The stage for revenge is set out early in the play during the conversation between Iago and Roderigo. Iago reveals that he hates the Moor because he was passed up for a promotion in favor of Cassio who has mere book knowledge of war whereas Iago has proved himself in battle. He is insulted that his cognitive abilities and understanding of war have not been appreciated by Othello and thus he must be punished and shown to be inferior to Iago in this mental battle ahead. He will have an external honest and dutiful self and an internal, undisclosed, lying, scheming, and evil self. Roderigo and Iago rouse Brabanzio, Desdemona's father, a Venetian Senator, by shouting that his daughter is "covered with a Barbary horse" and his "daughter and the Moor are now making the beast with two backs". (two pungent metaphors both primitive and animalistic and bestial). Iago goes on to say that I must show out a flag and sign of love, Which is indeed "but sign." It is all for appearance sake.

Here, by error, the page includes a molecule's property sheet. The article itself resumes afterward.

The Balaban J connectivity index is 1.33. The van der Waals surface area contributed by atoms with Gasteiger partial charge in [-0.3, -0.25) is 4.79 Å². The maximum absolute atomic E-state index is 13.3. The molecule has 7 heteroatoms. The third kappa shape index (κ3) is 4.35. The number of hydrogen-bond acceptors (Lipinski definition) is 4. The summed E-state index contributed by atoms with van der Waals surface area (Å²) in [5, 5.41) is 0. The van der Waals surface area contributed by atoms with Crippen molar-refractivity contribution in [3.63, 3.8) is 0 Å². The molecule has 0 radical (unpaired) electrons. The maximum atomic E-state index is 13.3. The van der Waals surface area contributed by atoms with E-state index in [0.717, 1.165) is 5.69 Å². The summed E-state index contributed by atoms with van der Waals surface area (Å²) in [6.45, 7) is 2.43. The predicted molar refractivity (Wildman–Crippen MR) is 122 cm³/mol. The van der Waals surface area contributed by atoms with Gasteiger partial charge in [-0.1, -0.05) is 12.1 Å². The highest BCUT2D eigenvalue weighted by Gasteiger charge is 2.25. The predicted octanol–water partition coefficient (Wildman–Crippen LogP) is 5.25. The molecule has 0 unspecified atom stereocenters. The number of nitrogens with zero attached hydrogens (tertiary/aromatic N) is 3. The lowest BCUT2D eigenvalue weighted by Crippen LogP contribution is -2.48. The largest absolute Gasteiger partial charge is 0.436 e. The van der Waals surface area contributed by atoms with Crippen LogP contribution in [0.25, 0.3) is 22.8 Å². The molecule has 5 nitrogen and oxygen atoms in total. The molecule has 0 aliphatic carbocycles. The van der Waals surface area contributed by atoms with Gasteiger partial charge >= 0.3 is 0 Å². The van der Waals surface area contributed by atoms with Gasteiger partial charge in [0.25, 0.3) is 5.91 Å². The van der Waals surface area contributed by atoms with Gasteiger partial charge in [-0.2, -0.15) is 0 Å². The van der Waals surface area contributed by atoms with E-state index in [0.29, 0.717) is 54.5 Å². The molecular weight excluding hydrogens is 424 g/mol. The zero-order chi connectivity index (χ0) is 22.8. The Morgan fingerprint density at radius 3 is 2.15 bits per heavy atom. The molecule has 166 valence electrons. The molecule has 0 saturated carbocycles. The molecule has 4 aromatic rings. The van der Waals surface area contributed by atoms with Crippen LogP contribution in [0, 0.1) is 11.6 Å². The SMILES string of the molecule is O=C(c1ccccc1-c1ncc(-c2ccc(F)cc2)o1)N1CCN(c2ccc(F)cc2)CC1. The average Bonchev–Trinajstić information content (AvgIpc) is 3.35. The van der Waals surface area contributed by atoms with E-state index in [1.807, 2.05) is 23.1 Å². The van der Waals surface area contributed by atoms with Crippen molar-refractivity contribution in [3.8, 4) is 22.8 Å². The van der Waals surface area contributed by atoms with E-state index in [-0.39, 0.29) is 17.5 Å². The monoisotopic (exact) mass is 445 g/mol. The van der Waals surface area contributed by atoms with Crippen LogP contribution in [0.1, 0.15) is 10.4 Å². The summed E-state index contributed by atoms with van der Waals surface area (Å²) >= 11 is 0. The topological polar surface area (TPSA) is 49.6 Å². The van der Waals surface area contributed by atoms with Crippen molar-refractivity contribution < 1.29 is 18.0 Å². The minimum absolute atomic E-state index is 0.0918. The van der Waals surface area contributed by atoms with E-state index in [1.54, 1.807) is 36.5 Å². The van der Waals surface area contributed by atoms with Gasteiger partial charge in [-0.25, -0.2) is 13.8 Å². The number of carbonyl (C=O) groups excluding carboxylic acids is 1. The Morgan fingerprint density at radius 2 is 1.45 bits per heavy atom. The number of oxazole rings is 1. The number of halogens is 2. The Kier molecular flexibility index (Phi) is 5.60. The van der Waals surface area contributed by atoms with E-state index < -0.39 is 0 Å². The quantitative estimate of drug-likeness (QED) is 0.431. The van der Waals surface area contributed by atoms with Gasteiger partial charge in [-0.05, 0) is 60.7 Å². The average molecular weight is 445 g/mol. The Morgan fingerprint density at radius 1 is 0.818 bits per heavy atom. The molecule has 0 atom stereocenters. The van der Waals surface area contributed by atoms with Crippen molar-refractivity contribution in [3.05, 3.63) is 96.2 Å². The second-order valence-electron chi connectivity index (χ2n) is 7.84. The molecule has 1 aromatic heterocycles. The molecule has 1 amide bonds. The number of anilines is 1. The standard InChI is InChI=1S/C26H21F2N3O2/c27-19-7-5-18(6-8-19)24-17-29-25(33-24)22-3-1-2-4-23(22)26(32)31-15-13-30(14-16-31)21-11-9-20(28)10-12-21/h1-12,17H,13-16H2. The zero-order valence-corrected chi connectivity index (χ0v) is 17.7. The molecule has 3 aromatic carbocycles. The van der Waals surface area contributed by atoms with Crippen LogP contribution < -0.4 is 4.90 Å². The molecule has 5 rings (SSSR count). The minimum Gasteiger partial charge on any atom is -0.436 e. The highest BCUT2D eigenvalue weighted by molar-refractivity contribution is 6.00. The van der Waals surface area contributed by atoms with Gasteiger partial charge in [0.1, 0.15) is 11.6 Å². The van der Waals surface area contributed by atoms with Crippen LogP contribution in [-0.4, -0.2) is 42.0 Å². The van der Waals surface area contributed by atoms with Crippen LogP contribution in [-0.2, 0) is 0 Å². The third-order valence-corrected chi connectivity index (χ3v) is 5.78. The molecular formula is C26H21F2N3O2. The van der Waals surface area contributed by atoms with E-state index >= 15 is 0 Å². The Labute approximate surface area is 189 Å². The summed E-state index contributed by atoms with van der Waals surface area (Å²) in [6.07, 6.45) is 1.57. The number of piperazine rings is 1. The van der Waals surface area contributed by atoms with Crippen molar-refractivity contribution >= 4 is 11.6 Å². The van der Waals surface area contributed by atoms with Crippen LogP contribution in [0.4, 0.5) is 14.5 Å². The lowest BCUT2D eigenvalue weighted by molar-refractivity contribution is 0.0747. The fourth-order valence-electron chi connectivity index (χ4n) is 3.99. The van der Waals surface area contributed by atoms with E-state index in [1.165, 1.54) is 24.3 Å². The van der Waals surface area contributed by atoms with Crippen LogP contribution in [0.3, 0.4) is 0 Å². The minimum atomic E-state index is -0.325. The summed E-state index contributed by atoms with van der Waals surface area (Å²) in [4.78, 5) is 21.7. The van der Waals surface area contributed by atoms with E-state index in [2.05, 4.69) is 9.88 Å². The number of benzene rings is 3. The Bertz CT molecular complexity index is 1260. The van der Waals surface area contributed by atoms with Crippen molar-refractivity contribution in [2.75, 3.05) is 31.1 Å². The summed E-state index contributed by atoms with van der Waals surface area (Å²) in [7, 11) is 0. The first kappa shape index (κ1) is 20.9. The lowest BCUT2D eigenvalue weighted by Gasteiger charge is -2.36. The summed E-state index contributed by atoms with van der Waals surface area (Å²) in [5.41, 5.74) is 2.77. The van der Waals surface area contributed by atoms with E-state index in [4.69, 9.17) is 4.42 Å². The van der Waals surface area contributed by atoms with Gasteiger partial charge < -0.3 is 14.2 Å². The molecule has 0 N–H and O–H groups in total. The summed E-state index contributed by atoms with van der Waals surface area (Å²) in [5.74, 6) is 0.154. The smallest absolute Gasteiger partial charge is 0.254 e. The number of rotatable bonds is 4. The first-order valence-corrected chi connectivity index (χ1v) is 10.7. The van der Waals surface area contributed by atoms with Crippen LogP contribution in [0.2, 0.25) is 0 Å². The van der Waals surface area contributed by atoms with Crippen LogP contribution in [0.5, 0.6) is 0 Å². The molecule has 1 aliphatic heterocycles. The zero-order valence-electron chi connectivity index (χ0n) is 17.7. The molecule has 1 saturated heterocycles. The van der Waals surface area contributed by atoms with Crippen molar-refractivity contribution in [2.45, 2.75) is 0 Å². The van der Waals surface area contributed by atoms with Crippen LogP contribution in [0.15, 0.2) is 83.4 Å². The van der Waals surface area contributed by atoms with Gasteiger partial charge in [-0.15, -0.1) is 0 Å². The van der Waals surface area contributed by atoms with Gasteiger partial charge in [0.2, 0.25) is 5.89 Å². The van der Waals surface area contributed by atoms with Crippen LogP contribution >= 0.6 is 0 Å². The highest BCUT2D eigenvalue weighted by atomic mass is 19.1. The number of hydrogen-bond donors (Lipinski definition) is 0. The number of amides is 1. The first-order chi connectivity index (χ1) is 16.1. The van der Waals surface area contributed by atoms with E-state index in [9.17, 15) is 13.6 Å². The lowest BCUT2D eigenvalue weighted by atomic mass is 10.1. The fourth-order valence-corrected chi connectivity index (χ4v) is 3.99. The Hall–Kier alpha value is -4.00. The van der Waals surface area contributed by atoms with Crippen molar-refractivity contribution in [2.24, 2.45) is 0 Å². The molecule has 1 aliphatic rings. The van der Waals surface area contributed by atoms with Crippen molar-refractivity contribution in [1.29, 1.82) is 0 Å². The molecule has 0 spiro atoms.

Brabanzio goes to Othello and reveals that he has been deceived by his daughter. Later Iago cleverly reminds the trusting Othello of this fact before he suggests that Desdemona has been unfaithful. He brings Cassio into suspicion and there is an internal battle in Othello's mind for what he should believe about his wife. He then demands "ocular proof" to end his uncertainty and settle his doubt. Iago then responds that he slept in a bed with Cassio and Cassio muttered Desdemona's name. Then Iago lures Cassio into giving Bianca, a courtesan in love with Cassio, Desdemona's handkerchief which was a gift from Othello. Othello interprets this as a gift from Desdemona to her lover Cassio. Othello's jealousy (the green-eyed monster) has taken over his reason and he declares "I will chop her into messes." Jealousy distorts our reasoning and lowers the bar for convincing evidence needed to form belief.
Just as people in a psychiatric practice are highly individualized in terms of their presentation as well as their response to verbal and psychopharmacological interventions, each character in the play is sharply different that the other characters. What is even more important is the depth of error in reading the other characters. Othello cannot distinguish reality from what seems to be reality. He accepts Iago at face value. Desdemona sees Othello as trusting and not jealous. Othello sees Desdemona as unfaithful and lying whereas she is honest and faithful. Emilia, Iago's wife, is completely taken in by her husband until the end. These examples of interpersonal ignorance or psychological misjudgment are the direct result of the cognitive structural problem which I have been referring to as the problem of the other minds.